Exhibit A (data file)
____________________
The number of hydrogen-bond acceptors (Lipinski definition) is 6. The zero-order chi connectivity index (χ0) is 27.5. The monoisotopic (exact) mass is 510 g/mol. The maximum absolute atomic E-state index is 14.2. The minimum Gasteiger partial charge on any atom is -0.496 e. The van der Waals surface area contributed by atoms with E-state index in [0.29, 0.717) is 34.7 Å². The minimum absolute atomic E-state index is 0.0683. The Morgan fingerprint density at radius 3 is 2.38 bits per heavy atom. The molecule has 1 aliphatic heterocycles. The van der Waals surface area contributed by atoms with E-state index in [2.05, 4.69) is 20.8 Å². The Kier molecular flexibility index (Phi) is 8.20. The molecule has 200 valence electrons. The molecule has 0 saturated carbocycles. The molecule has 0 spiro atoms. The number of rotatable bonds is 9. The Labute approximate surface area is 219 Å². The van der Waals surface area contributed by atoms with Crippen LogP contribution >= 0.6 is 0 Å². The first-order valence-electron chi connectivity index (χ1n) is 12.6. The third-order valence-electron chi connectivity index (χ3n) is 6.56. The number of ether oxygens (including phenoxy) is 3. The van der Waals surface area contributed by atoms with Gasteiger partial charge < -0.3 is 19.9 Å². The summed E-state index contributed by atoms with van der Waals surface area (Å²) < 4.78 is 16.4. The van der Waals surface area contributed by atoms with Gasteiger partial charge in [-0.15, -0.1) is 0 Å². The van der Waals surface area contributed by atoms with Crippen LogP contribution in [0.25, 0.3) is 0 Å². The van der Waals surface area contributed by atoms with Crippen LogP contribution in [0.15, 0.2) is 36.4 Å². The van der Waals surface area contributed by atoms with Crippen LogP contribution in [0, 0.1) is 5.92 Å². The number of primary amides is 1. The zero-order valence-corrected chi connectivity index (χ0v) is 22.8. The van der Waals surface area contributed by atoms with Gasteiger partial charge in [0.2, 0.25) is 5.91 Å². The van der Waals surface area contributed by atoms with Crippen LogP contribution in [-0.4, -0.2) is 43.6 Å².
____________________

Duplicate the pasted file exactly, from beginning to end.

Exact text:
The number of hydrogen-bond acceptors (Lipinski definition) is 6. The zero-order chi connectivity index (χ0) is 27.5. The monoisotopic (exact) mass is 510 g/mol. The maximum absolute atomic E-state index is 14.2. The minimum Gasteiger partial charge on any atom is -0.496 e. The van der Waals surface area contributed by atoms with E-state index in [0.29, 0.717) is 34.7 Å². The minimum absolute atomic E-state index is 0.0683. The Morgan fingerprint density at radius 3 is 2.38 bits per heavy atom. The molecule has 1 aliphatic heterocycles. The van der Waals surface area contributed by atoms with E-state index in [2.05, 4.69) is 20.8 Å². The Kier molecular flexibility index (Phi) is 8.20. The molecule has 200 valence electrons. The molecule has 0 saturated carbocycles. The molecule has 0 spiro atoms. The number of rotatable bonds is 9. The Labute approximate surface area is 219 Å². The van der Waals surface area contributed by atoms with Crippen LogP contribution >= 0.6 is 0 Å². The first-order valence-electron chi connectivity index (χ1n) is 12.6. The third-order valence-electron chi connectivity index (χ3n) is 6.56. The number of ether oxygens (including phenoxy) is 3. The van der Waals surface area contributed by atoms with Gasteiger partial charge < -0.3 is 19.9 Å². The summed E-state index contributed by atoms with van der Waals surface area (Å²) < 4.78 is 16.4. The van der Waals surface area contributed by atoms with Gasteiger partial charge in [-0.15, -0.1) is 0 Å². The van der Waals surface area contributed by atoms with Crippen LogP contribution in [0.25, 0.3) is 0 Å². The van der Waals surface area contributed by atoms with Crippen LogP contribution in [0.15, 0.2) is 36.4 Å². The van der Waals surface area contributed by atoms with Crippen LogP contribution in [0, 0.1) is 5.92 Å². The number of primary amides is 1. The zero-order valence-corrected chi connectivity index (χ0v) is 22.8. The van der Waals surface area contributed by atoms with Gasteiger partial charge in [0.2, 0.25) is 5.91 Å². The van der Waals surface area contributed by atoms with Crippen LogP contribution in [-0.4, -0.2) is 43.6 Å².